Message from Peter Laugharn: The Importance of Interfaith Dialogue in Today's World
Conrad Hilton once said, “Each of the great religions and philosophies of the world shares the same principle of goodwill among men.” At the Conrad N. Hilton Foundation, we’re grateful that our founder possessed an openness to interfaith collaboration that was quite unique for his time.
Conrad Hilton took this belief in goodwill and turned it into action. In the 1930s, during the height of the Great Depression, he funded “tolerance trios.” These were traveling groups consisting of a priest, a rabbi and a pastor, who worked to encourage understanding and interfaith dialogue.
It is this openness that also allowed Conrad to be part of the first-ever National Prayer Breakfast in 1953. President Eisenhower wanted to convene the first-ever Prayer Breakfast, yet could not find a space large enough for the expected audience.
To ensure a space was available for such an important gathering, Conrad graciously provided his ballroom at the Mayflower Hotel in Washington, D.C., for this breakfast. Since then, the National Prayer Breakfast has become a lasting tradition in the nation’s capital.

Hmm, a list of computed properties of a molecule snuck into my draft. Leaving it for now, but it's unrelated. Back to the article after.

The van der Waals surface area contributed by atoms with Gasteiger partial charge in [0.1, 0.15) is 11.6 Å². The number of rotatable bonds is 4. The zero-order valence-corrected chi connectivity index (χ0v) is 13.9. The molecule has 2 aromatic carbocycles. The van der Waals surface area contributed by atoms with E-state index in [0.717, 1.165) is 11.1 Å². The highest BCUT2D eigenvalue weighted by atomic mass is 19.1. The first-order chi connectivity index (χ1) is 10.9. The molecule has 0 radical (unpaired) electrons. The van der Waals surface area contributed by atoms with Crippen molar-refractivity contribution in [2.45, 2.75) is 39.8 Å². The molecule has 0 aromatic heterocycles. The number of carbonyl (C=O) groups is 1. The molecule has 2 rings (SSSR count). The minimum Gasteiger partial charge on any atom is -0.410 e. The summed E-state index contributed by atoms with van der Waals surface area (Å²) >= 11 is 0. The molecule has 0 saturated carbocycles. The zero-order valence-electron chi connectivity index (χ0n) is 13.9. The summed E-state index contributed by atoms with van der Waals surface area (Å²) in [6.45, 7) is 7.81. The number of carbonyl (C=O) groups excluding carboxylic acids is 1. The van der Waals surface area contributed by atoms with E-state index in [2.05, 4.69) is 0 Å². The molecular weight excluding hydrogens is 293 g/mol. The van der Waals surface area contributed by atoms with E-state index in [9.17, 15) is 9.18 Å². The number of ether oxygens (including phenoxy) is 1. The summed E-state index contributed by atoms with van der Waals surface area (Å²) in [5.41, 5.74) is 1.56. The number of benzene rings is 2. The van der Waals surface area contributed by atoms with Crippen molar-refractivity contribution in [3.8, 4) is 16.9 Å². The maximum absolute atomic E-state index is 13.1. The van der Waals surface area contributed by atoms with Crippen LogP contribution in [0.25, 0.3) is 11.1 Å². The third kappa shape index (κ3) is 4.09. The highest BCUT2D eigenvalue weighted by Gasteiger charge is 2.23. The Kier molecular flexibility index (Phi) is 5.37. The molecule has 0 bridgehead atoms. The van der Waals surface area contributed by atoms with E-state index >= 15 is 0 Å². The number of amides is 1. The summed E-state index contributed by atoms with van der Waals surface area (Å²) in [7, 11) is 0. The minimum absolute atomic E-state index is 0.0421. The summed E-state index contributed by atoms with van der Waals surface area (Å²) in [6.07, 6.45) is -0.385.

This year, on January 31, 2018 – 65 years after the first Prayer Breakfast – the Hilton Foundation along with Council on Foundations and Interfaith Youth Core convened a national discussion aimed at sparking solutions to address a new era of religious diversity in America.
Entitled “This American Moment: Bridging Religious Divides,” the half-day symposium acknowledged the current climate of polarization in the United States and explored the role philanthropy can play in building unity. Held at the Religious Freedom Center of the Newseum Institute in Washington, D.C., the meeting was attended by more than 120 of the nation’s leading practitioners, foundations and experts.
Against a backdrop of growing partisanship, polarization and religious bigotry, the conversation surfaced important new thinking about the role philanthropy can play in fostering productive dialogue across religious divides in the United States and its impact on society.
Best-selling author and New York Times columnist David Brooks traced the roots of our polarized, deeply divided cultural moment, and encouraged the audience to replace partisanship with “an ethos of commitment.“
Founder and president of the Interfaith Youth Core, Eboo Patel, highlighted the need for a religiously diverse America, stating “just because diversity is present, doesn’t mean the bridges get built.” He urged us to bear the great responsibility of building these bridges across faith communities, which are inspired to do good.
As we continue to facilitate and encourage interfaith dialogues that bring us close to a collective understanding, we thank Conrad Hilton for being an early promoter of dialogue across all types of societal divides. Were he alive today, he would undoubtedly be looking for bridges of understanding among those of all faiths.